Girton Birdwatch - January 2006
If we are to have a harsh winter then some of the birds that we have started to take for granted are going to be in a bit of trouble. So many birds have benefited from our run of very mild winters that we may have forgotten how vulnerable they are. This is a national phenomenon but I am not talking about birds such as the Dartford Warbler which was observed at Milton last year - and which was a 'wanderer' from the southern heaths that it normally frequents and on which it has been multiplying - but the Wrens, Tits and Warblers which have managed to get a much less precarious toe-hold in our Girton gardens. For example, we probably take the Wren for granted and yet it is one of the birds which are most threatened - mainly because of its size and consequent difficulty in keeping warm - by severe winter weather. Wrens cuddle together for warmth when the weather gets cold, packing Tit and other nest boxes; anything which provides some protection: ten or more have been found huddling inside a single coconut shell. This is such an attractive little bird with its piercing, trilling song and perky cocked-up tail, that it hardly seems necessary to encourage people to do all they can to provide food and shelter for it in hard times (it takes small insects and their larvae and a few spiders - not much we can do about them when they get short - but small seeds also). It's a national favourite (those of you who can remember further back than 1961 will be familiar with the farthing, equal to one-quarter of the old English penny and the smallest coin then in circulation, which sported a Wren on its reverse) which makes all the more surprising the cruel ritual to which it was subjected until relatively recently in British history. On St. Stephen's Day (December 26), groups of youths, dressed in curious costume, would beat the hedgerows, singing and trying to kill any Wren they saw, or they would catch it alive and carry it in procession in a specially decorated 'Wren House'. Apparently, this tradition still survives on the Isle of Man. Interestingly enough - given its scientific name: troglodytes troglodytes - Edward Armstrong, an expert on the folklore of birds, traces this ritual to the Bronze Age: ' … the Wren Cult reached the British Isles during the Bronze Age and was carried by megalith builders whose cultural inspiration came from the Mediterranean region. Probably these folk cherished mainly solar magico-religious beliefs. The Wren Hunt ceremonial having as its purpose the defeat of the dark earth-powers and identification with the hoped-for triumph of light and life'. This, of course, still raises the question: why the Wren? (Answers on a post-card please!).
Another bird threatened by the potential return of harsh winters is the Long-tailed tit. The Long-tailed tit is not, in fact, closely related to the 'true' Tit family - the Paridae, which includes the Blue, Great, Coal, Willow, Marsh and Crested tits - but is arguably the prettiest and daintiest of those birds we think of as 'Tits'. (While in pedantic mode, that denizen of East Anglian marshes and reed-beds, the Bearded-tit, is also not a 'true' tit but is related to such tropical birds as babblers and parrotbills). As a boy growing up on the Wirral, I felt myself privileged to be shown a Long-tailed tit's nest by a friend - I don't think I ever saw the bird itself in those days. Now you can't move in Girton for them! (I exaggerate slightly). They build possibly the most beautiful nest of any British bird, and one that you are most likely to find when the leaves have fallen from trees and bushes, and even then you might think it's a bunch of moss or a ball of misplaced sheep's wool! It's a spherical mass of feathers, moss, fur and other soft material with a tiny hole, all bound together with cobwebs and covered in lichen. Moreover, their name 'Long-tailed tit', says it all: they are tiny balls of fluffy pink, black and white plumage finished off with very long tails. I hope you have seen them because if you spot one you'll see lots, as they are invariably seen in small flocks. In one of my reference books, published in 1976, it says '(they) are found on the outskirts of woods and in woodland clearings; some spread out to hedgerows and thickets but, unlike Great tits and Blue tits they rarely visit suburban gardens'. What a difference 30 years makes! They are now regular - if still infrequent - visitors to our gardens and bird-tables, due almost definitely to the milder winters which have led to an overall increase in their numbers. They advertise their presence by a variety of call notes: a spluttering 'tsirrup', a soft 'tupp' and a thin 'si-si-si'. They don't seem to use the feeders in our garden, but apparently appreciate fat-balls (J.C.).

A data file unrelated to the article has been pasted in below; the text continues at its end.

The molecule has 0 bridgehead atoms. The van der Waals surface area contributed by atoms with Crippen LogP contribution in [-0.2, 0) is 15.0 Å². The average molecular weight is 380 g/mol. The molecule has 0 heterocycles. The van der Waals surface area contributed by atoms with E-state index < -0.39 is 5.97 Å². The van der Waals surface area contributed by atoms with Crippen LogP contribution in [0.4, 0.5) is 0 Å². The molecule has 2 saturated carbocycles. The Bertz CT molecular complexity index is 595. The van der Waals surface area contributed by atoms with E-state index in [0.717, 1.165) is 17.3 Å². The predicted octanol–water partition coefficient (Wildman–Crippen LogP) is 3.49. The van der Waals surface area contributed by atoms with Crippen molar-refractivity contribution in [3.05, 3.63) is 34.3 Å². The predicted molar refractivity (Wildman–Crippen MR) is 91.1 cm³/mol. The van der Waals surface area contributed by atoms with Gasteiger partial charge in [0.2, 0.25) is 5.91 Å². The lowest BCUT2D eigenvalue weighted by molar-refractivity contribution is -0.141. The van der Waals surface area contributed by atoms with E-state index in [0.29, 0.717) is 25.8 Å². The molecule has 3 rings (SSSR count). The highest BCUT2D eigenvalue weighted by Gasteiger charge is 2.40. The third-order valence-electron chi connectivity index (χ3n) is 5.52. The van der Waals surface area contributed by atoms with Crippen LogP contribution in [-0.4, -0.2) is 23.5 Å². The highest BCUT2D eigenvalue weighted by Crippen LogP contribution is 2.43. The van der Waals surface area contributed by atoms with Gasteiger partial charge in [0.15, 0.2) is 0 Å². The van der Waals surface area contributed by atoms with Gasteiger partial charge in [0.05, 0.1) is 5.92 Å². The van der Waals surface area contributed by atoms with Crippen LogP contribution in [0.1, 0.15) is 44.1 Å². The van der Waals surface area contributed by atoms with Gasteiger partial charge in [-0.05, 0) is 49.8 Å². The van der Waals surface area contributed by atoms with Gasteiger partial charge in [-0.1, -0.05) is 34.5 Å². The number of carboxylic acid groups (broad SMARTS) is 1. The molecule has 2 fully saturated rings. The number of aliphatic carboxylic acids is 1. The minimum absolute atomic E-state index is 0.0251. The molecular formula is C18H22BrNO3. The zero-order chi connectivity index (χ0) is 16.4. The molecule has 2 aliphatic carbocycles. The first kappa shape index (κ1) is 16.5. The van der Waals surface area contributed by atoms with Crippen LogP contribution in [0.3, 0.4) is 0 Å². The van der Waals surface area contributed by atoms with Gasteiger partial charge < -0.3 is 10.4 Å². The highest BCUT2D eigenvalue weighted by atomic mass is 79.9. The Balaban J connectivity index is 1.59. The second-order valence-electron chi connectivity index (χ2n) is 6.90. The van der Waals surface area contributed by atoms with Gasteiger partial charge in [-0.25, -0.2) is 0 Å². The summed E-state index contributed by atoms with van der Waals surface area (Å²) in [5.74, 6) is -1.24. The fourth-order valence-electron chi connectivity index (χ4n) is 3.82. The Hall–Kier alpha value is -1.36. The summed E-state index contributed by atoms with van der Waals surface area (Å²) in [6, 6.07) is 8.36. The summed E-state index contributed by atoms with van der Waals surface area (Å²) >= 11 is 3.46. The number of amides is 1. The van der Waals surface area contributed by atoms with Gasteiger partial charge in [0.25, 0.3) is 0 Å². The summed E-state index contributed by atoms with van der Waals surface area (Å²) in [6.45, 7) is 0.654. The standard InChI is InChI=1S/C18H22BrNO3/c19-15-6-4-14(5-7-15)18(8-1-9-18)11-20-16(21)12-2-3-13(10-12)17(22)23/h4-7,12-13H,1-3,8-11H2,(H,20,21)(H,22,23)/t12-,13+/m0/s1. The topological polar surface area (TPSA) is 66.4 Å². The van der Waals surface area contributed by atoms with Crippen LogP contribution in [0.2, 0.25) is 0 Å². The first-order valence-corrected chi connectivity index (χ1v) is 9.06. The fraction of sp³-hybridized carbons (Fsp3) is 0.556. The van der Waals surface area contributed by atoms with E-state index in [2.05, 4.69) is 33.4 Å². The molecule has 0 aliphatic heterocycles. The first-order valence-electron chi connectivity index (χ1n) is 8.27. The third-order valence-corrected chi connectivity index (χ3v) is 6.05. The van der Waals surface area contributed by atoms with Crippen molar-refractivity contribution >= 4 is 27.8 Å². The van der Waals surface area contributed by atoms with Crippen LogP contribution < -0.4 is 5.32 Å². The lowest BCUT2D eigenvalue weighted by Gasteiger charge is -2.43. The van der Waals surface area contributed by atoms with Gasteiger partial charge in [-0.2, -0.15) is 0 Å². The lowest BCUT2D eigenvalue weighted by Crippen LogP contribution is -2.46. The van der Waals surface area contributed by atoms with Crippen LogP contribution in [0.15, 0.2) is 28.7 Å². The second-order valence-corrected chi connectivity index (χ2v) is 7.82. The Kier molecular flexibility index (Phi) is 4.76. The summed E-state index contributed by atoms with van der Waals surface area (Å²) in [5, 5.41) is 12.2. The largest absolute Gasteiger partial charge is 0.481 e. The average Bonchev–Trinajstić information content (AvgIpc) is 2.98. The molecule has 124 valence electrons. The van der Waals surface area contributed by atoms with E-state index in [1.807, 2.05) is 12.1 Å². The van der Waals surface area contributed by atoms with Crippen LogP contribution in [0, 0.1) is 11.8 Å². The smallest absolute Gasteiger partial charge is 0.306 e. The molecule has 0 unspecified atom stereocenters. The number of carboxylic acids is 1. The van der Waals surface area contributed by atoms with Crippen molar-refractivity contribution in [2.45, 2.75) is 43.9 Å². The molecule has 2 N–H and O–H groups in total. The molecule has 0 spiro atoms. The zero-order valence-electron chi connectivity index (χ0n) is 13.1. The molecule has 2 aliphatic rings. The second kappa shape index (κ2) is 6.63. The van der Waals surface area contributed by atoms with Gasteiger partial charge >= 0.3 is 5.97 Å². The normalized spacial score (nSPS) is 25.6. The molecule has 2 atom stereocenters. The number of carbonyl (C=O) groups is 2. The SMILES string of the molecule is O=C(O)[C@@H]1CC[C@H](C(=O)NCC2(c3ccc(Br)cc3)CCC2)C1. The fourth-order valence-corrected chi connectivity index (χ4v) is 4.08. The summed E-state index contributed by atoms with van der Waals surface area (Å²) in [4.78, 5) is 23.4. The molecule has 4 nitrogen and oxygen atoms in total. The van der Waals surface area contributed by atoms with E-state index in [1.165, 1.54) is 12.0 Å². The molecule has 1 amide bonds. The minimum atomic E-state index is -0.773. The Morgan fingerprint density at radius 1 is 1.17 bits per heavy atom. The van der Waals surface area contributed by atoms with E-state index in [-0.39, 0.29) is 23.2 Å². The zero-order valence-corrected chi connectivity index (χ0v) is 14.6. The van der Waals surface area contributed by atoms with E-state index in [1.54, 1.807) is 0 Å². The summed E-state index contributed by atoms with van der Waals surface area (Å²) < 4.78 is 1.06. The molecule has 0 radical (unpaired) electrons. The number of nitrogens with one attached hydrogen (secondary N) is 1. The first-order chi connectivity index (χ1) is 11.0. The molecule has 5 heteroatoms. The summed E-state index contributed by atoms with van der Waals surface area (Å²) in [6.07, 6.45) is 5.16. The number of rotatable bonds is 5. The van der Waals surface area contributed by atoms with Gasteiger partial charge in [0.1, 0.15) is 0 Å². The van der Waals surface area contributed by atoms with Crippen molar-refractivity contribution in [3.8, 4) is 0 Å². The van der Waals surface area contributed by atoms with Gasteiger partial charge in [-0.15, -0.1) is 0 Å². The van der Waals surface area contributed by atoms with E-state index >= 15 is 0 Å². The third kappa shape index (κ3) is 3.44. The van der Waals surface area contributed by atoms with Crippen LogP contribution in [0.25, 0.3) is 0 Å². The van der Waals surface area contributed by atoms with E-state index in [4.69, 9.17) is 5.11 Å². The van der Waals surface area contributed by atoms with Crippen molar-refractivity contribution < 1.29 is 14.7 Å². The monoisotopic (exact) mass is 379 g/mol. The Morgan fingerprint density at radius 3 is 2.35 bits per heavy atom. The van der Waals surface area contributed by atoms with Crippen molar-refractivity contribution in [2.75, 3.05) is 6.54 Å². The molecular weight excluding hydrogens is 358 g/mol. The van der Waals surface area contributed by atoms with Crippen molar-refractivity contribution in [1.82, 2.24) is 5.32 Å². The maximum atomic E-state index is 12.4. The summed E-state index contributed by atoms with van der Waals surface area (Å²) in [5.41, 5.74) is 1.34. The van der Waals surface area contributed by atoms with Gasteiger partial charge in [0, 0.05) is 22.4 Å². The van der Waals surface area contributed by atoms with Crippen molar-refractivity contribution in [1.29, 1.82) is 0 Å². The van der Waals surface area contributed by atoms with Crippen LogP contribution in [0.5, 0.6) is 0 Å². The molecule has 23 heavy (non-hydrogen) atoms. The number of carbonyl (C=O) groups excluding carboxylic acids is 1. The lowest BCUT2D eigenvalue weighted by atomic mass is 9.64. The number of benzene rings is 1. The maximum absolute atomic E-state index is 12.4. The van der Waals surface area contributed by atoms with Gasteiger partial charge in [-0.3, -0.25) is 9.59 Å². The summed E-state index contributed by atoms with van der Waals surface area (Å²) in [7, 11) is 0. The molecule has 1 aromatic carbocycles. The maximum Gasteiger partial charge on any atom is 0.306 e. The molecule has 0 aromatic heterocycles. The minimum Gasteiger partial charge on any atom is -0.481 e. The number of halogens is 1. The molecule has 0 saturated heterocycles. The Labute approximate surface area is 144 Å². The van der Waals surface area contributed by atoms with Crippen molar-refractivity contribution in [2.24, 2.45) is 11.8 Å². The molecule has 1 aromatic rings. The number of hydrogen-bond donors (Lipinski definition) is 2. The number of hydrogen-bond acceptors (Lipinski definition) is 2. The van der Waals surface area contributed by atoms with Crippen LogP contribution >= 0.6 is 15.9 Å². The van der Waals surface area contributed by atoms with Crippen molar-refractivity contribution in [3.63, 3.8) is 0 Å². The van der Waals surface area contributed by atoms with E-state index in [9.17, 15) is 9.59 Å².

Another bird which we are lucky to have around the village, and which is liable to starve to death in harsh winters when its food supply is cut off by frozen waters, is the Kingfisher. A friend thinks my prose has become too 'flowery' of late so, as he has a fondness for the word 'halcyon', what follows is for him. Halcyon, in the sense of 'calm, peaceful, undisturbed', has been around since 1578, but is of much older derivation. The Halcyon was the Greek Kingfisher, believed to have the power to keep the water calm while it built its nest upon the surface. The 'halcyon days' were the seven days before and after the winter solstice when the bird was brooding.
Talking of water, remember to put out lots - unfrozen - to help keep our local birds alive if the weather turns out to be as bad as predicted.